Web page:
Words do not exist in a vacuum, so the context is highly relevant in assessing speech. In the months preceding the scheduled Joint Session of Congress, President Trump repeatedly and falsely asserted that the Presidential election results were the product of widespread fraud and should not be accepted by the American people. In this context of repeated false claims, the timing of the speech, given just before the Joint Session of Congress was due to certify Biden’s electoral victory, the combative style of delivery and the location of the rally, within walking distance of the Capitol, the speech could amount to incitement to violence, even if his words are considered equivocal.

Trump’s speech was given during a much-publicized political rally and its extent was far-reaching. It was planned weeks ahead and President Trump widely encouraged his supporters to travel to Washington DC for it. As early as 19 December 2020, he tweeted: ‘Be there, will be wild!’ The use of social media before, during and after the speech disseminated it even further.

Intent to incite or provoke someone into action is required for criminal incitement. Intent can be inferred from the words and context of the speech and President Trump’s conduct, before, during and after the violent acts that took place. Of course, Trump would likely argue he was merely promoting his political agenda. Yet, the following considerations, taken cumulatively, point to his intent to incite: the repeated false assertions that the election had been stolen from him and his followers; the timing of his speech―just before the Joint Session of Congress was due to convene; his claim in the speech that ‘if you don’t fight like hell you’re not going to have a country anymore’; his inaction in the first few hours of the storming of the Capitol; his reported glee at what was going on; and his address to the crowd, later that afternoon, repeating the falsehood that ‘[w]e had an election that was stolen from us.’

Was there a likelihood, including an imminent risk of violence against the target group? There is evidence showing that elements of, amongst others, white supremacist groups, who also carried arms openly, were present in Trump’s audience that day. This was public knowledge in the media. As President, he must also have had information, including from his daily security briefings, on the potential internal threat of violence in the country. At the very least, the likelihood of imminent risk of violence must have been foreseeable to him.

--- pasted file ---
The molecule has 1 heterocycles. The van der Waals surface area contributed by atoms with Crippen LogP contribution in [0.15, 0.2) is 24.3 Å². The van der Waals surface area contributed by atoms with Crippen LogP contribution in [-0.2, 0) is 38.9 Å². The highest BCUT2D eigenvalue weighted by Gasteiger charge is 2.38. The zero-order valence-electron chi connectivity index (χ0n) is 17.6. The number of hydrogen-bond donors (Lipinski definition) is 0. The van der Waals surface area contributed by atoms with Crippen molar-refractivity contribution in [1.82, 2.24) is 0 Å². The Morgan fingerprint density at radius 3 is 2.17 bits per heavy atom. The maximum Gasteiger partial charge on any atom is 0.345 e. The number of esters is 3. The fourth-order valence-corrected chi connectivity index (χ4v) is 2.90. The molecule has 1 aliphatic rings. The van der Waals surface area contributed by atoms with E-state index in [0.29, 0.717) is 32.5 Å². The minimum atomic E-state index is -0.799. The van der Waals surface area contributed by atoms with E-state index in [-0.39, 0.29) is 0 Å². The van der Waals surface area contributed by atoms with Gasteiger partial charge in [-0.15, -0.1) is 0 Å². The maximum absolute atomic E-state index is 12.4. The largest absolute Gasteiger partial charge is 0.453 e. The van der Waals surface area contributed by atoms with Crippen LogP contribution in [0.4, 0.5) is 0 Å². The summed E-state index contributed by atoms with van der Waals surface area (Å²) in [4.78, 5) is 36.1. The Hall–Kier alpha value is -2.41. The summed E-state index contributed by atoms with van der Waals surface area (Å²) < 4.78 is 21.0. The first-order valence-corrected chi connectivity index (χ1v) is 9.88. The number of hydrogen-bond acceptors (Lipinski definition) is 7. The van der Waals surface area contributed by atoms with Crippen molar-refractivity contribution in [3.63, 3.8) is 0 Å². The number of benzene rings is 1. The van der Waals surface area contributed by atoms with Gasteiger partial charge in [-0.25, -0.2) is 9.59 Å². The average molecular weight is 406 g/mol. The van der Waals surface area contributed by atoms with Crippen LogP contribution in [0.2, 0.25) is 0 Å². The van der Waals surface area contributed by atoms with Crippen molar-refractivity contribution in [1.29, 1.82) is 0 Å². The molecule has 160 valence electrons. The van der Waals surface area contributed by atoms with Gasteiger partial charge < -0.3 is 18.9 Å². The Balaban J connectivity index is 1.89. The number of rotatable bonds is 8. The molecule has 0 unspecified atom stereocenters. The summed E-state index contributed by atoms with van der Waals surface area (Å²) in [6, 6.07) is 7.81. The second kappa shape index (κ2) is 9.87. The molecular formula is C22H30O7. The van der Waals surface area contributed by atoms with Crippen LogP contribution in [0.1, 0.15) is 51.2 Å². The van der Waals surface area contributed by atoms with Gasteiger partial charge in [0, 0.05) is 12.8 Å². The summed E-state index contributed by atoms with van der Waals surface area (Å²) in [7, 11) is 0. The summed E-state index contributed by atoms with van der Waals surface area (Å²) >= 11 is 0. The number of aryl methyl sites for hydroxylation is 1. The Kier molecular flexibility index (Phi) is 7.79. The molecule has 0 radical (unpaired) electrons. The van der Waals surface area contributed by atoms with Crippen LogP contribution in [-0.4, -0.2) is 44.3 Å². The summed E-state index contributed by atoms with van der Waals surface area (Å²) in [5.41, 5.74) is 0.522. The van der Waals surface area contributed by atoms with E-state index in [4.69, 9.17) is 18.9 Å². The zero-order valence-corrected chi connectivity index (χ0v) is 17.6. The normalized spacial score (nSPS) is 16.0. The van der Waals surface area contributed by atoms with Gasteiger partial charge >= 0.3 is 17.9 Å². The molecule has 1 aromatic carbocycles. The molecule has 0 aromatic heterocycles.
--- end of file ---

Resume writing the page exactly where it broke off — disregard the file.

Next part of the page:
Turning to President Trump’s potential counterarguments, as we have seen in the impeachment trial, Trump’s defence averred that his speech was protected as free expression. Relatedly, he could argue that he was merely giving a political speech aimed to enthuse his supporters, and that a plain reading of the words spoken shows he had not encouraged the audience to storm the Capitol nor be violent. In any case, he could make a viable argument that more latitude should be given to political figures, who through their advocacy of different viewpoints, contribute to public debate, a fundamental tenet of a democratic society.

All in all, however, I would submit that the content and extent of the speech, its context, including where and when he gave it, his authority and intent, and his knowledge or reason to know of the likelihood of imminent risk of violence, point unequivocally to incitement to violence and would likely meet the necessity requirement to sanction it under article 19(3).



Audrey Fino is a lecturer in human rights, public international and international humanitarian law at the University of Groningen and visiting lecturer at the University of Malta. She is currently also a PhD researcher on the parameters of freedom of expression in human rights and international criminal law. She has more than twenty years of practical experience as a lawyer, amongst others, at the International Criminal Tribunal for the Former Yugoslavia, the UN Office of the High Commissioner for Human Rights, and REDRESS.